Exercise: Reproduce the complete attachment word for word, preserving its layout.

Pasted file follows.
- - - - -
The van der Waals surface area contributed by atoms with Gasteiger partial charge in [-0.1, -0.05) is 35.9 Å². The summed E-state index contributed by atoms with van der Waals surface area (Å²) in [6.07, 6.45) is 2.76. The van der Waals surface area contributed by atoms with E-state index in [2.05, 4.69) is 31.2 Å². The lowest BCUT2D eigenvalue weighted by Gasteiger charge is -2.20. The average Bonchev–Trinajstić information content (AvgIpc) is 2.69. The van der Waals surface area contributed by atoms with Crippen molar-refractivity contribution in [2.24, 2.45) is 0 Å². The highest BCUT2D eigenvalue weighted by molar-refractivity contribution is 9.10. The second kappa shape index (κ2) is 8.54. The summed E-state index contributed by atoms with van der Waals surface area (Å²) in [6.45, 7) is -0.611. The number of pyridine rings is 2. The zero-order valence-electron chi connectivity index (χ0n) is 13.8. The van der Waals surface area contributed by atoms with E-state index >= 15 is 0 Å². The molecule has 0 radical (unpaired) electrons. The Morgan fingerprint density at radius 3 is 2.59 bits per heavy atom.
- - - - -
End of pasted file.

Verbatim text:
The van der Waals surface area contributed by atoms with Gasteiger partial charge in [-0.1, -0.05) is 35.9 Å². The summed E-state index contributed by atoms with van der Waals surface area (Å²) in [6.07, 6.45) is 2.76. The van der Waals surface area contributed by atoms with E-state index in [2.05, 4.69) is 31.2 Å². The lowest BCUT2D eigenvalue weighted by Gasteiger charge is -2.20. The average Bonchev–Trinajstić information content (AvgIpc) is 2.69. The van der Waals surface area contributed by atoms with Crippen molar-refractivity contribution in [2.24, 2.45) is 0 Å². The highest BCUT2D eigenvalue weighted by molar-refractivity contribution is 9.10. The second kappa shape index (κ2) is 8.54. The summed E-state index contributed by atoms with van der Waals surface area (Å²) in [6.45, 7) is -0.611. The number of pyridine rings is 2. The zero-order valence-electron chi connectivity index (χ0n) is 13.8. The van der Waals surface area contributed by atoms with E-state index >= 15 is 0 Å². The molecule has 0 radical (unpaired) electrons. The Morgan fingerprint density at radius 3 is 2.59 bits per heavy atom.